So I wrote to Sam Peters and said, essentially, ‘nice job, thanks for Bix, glad he’s not dead’.

And I didn’t get a reply.

Now, I know that authors are busy people. I gather that “From Darkest Skies” has already been optioned for TV, which is pretty good going for a début novel. And there are a couple of sequels planned. But I did think I’d get a standard “Thank you”.

However, what with the weather and renovation, this hasn’t been uppermost in my thoughts, and I was still intending to download the audiobook of the next installment as soon as it arrives on Audible.

Then yesterday, I did get a reply.

A reply to me, personally, referencing something I’d said in my email, from Bix Rangesh himself!

I actually have, in my inbox, a little piece of original Sam Peters writing! How cool is that?

Anyway, it turns out that the next book in the series, “From Distant Stars” is out for pre-order now from Amazon. Personally, I’m going to hang on for the audio version because it’s so fabulous, but I’ve pre-ordered the paperback version anyway, because according to Bix, “pre-orders totally make a difference to some algorithmy stuff”.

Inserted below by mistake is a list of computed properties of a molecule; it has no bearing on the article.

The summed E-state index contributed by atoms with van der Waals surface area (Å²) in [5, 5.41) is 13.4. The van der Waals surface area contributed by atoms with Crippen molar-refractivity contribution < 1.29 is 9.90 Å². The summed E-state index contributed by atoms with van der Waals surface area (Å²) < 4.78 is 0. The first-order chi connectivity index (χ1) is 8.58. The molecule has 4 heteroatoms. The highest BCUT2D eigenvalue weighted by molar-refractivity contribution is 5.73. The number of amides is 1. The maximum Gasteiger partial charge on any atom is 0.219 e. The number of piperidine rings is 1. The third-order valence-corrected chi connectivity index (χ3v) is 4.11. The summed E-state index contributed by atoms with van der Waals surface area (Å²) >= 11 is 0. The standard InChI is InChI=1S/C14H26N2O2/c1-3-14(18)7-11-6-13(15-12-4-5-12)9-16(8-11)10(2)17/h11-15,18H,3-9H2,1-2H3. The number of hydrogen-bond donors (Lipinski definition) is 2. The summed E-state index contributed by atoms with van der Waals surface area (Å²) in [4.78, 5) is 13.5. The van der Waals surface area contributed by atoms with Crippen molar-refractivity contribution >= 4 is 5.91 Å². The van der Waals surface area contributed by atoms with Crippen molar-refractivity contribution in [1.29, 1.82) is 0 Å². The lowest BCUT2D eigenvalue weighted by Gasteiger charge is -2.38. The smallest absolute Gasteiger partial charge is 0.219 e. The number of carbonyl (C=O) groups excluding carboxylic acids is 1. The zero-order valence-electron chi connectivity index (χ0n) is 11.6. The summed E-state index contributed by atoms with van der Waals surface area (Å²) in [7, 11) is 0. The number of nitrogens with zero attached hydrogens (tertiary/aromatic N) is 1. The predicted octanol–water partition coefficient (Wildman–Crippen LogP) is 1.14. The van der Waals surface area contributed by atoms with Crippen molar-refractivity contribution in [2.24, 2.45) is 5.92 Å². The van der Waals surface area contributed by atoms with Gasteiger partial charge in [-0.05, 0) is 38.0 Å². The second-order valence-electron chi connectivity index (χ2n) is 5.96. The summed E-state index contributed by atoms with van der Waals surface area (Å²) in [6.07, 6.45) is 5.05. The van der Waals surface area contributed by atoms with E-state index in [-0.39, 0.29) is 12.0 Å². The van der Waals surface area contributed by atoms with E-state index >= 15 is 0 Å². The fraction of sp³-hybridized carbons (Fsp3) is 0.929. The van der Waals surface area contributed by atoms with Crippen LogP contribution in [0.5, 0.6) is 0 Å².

So if you like SF but you only read paper books, buy “From Darkest Skies” and I’ll send you my copy of the second one as soon as it arrives (this time next year).

And if you’re really into audiobooks, buy that instead. In either case, you won’t regret it!

Orion books page for “From Darkest Skies”

Audible page for “From Darkest Skies”

 

 

 

The antibiotic myth

 

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There’s a programme on the radio this morning about the history of antibiotics. It was quite interesting while they were talking about the discovery of penicillin, but I’ve just had to turn it off.

Because, as I knew they would, they’ve got to the bit about antibiotic resistance all being our fault. “People became addicted to antibiotics” is how they phrased it.

By which they mean the following dialogue, which I know you recognise because you’ve played the part of the villain many many times: